L2.1 Rain Rates from Space: Past & Future (Invited Presentation)

Wednesday, 10 January 2018: 1:30 PM
Room 18A (ACC) (Austin, Texas)
Gerald R. North, Texas A&M Univ., College Station, TX

The idea of measuring rain rates from spacecraft has been around since the 1970s when the first passive microwave radiometer was flown on the Nimbus 4 satellite. The group at Goddard Space Flight Center led by William Nordberg was among the first to notice that the upwelling microwave flux showed a colder apparent temperature over open-ocean than that over areas of rainfall. The difference was so large that the good signal-to-noise suggested that it might be possible to use this effect to estimate rain rates quantitatively. Tom Wilheit’s 1979 paper showed us how by providing a formula connecting rain rates over the ocean to the apparent temperature.

Tom, Otto Thiele and I proposed the Tropical Rainfall Mission (TRMM) in 1984. We were given the go-ahead with the mission after a keen competition with other candidates. The proposed configuration was for a microwave radiometer, a Vis-IR sensor for energy fluxes, a lightning detector, and finally for the first time in space an electrically scanning radar that would yield the vertical distribution of hydrometeors. After some inquiries we approached the Japanese as partners in the venture. Dr. Naboyoshi Fugono was the leader of the program on the Japanese side. The work was divided nearly evenly: US supplied the sensors except for the radar to be built by the Japanese. The US was to assemble and integrate the satellite components and the Japanese were to supply the launch vehicle, an H1 Rocket.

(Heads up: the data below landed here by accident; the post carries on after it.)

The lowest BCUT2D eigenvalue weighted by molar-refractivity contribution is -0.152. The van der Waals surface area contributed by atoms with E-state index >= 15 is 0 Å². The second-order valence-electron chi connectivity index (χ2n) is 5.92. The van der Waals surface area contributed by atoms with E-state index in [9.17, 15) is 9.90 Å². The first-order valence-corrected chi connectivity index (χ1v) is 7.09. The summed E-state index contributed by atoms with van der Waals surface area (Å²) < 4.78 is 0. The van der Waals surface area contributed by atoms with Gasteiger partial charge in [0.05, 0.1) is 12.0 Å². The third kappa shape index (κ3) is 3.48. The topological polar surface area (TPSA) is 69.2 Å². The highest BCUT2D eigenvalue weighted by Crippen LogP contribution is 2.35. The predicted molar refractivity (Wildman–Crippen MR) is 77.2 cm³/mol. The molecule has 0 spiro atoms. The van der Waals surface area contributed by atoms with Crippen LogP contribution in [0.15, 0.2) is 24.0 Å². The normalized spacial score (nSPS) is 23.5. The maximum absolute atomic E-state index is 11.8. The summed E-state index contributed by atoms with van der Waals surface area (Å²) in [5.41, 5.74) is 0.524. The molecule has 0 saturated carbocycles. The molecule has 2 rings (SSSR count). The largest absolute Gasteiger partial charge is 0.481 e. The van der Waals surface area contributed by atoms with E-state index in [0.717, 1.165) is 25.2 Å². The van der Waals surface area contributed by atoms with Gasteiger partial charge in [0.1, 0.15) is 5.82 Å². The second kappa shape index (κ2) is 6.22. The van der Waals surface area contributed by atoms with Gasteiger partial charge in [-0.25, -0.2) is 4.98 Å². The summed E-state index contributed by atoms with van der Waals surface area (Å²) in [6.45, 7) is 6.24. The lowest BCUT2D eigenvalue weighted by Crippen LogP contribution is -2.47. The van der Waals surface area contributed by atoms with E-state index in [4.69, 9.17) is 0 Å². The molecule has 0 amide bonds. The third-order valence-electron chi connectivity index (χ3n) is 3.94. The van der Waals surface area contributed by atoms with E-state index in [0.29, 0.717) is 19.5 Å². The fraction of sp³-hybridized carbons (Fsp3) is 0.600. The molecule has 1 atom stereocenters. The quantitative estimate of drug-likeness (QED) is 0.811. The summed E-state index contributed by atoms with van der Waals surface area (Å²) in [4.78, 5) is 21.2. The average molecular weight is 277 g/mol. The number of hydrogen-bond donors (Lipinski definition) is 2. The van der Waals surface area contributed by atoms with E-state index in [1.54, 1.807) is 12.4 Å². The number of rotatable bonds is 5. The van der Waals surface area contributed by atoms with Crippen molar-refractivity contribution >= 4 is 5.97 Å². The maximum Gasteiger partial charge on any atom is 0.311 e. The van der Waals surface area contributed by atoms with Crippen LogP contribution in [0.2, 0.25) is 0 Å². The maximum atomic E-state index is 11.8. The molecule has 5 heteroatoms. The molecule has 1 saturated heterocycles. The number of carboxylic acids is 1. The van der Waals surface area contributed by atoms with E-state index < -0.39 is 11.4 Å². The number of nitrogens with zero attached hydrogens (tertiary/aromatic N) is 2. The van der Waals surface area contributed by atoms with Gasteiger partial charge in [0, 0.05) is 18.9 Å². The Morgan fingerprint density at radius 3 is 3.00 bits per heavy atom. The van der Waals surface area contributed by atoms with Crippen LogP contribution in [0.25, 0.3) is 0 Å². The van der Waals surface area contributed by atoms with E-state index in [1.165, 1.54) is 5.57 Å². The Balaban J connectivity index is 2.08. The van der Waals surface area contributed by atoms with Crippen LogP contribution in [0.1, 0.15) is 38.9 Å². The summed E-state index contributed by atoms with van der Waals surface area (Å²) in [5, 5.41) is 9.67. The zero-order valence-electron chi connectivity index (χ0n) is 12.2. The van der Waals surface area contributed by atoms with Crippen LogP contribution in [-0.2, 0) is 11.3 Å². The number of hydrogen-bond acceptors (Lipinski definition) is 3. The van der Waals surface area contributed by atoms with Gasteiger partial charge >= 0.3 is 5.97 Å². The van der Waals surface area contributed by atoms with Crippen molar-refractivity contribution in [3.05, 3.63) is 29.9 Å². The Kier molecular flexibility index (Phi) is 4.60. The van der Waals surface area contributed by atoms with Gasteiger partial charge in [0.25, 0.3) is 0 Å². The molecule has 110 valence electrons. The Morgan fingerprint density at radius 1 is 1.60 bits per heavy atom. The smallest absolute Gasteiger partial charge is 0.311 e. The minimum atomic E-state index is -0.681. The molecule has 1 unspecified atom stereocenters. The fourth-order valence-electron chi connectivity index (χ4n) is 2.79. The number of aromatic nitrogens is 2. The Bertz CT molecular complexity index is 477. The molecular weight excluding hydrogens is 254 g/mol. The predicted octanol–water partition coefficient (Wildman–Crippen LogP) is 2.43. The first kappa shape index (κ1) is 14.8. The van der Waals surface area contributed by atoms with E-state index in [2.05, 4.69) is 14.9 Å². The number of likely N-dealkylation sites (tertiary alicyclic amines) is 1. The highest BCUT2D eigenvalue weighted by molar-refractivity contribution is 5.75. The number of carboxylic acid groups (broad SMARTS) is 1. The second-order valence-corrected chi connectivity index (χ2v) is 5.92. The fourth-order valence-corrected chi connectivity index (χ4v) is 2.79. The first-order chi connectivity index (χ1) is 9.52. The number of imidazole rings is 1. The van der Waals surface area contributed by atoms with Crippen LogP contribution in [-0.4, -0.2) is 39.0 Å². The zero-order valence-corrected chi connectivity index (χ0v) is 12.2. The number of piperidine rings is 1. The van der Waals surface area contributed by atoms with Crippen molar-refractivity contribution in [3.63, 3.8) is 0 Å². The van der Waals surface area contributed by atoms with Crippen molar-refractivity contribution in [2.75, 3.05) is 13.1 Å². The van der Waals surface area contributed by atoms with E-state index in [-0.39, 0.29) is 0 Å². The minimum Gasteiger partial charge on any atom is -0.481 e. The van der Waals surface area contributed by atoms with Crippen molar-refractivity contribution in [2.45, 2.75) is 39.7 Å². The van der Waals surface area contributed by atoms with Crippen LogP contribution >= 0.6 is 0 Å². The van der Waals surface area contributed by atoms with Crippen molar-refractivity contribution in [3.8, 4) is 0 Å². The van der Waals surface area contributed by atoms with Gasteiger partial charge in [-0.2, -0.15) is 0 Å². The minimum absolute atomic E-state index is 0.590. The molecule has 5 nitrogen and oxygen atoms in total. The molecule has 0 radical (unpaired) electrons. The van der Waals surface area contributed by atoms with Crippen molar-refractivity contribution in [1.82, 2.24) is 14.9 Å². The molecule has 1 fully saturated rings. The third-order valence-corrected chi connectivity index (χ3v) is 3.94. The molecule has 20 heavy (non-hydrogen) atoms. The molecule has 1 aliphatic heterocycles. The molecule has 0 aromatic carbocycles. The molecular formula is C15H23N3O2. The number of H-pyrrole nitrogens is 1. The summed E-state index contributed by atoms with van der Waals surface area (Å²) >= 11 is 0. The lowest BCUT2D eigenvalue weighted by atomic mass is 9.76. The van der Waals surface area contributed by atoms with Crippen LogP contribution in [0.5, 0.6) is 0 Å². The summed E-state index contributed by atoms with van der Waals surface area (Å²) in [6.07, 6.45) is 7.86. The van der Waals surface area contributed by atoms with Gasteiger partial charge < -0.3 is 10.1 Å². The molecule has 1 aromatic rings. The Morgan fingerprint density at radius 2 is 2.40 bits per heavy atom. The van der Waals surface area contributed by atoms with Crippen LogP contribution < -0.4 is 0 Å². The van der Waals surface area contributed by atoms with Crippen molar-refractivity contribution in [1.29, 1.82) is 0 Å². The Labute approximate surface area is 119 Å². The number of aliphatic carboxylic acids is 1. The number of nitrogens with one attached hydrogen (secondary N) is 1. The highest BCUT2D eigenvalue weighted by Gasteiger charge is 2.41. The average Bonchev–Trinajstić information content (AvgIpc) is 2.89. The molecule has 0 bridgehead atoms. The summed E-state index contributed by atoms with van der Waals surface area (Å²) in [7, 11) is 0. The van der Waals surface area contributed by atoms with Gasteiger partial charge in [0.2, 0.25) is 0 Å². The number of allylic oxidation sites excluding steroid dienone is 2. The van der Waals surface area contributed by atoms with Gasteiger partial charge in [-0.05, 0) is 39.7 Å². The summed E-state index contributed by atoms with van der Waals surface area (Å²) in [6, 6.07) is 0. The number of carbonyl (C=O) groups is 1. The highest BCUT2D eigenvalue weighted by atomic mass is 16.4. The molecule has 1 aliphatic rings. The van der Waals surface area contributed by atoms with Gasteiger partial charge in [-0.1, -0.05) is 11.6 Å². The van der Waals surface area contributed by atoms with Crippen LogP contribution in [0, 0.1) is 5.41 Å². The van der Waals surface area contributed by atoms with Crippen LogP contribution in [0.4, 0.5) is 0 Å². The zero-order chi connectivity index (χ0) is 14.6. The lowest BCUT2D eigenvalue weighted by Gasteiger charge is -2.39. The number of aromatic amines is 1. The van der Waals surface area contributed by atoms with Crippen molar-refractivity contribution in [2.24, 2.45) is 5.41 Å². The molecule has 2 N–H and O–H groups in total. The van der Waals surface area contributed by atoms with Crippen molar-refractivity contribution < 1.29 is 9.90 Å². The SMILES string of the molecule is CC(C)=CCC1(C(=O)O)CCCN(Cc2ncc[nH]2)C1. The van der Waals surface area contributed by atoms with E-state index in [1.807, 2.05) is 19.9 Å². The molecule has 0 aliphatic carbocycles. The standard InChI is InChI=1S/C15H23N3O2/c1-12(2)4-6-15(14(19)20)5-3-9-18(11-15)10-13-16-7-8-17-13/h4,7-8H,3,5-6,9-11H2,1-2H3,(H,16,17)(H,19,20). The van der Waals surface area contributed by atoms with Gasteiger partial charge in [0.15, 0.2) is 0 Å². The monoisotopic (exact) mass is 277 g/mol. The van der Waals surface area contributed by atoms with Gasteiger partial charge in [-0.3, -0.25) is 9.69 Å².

My role was promoting the mission to the hydrology community and to the climate science community. I also led the statistical studies, which were very important because so little was known about the rather peculiar statistics of rain rates. Our goal was a data set of month-long averages over 500km squares. I will spend a little time on some of these methods along with some issues in the retrieval algorithms. The TRMM satellite was launched in 1997, into a tropical orbit (spanning from 35S to 35N) and flew for 17 years, collecting the first global rainfall climatology from space. The vertical patterns of rain were also measured in tropical storms for the first time from space.

When the life of TRMM ended, Global Precipitation Mission (GPM), also a US-Japanese partnership, took its place. The main satellite of GPM is in an orbit that covers most of the mid-latitudes with a precipitation radar sacrificing some sample precision in the tropics. GPM includes more sun-synchronous satellites as well and continues to fly, extending the global rainfall climatology.

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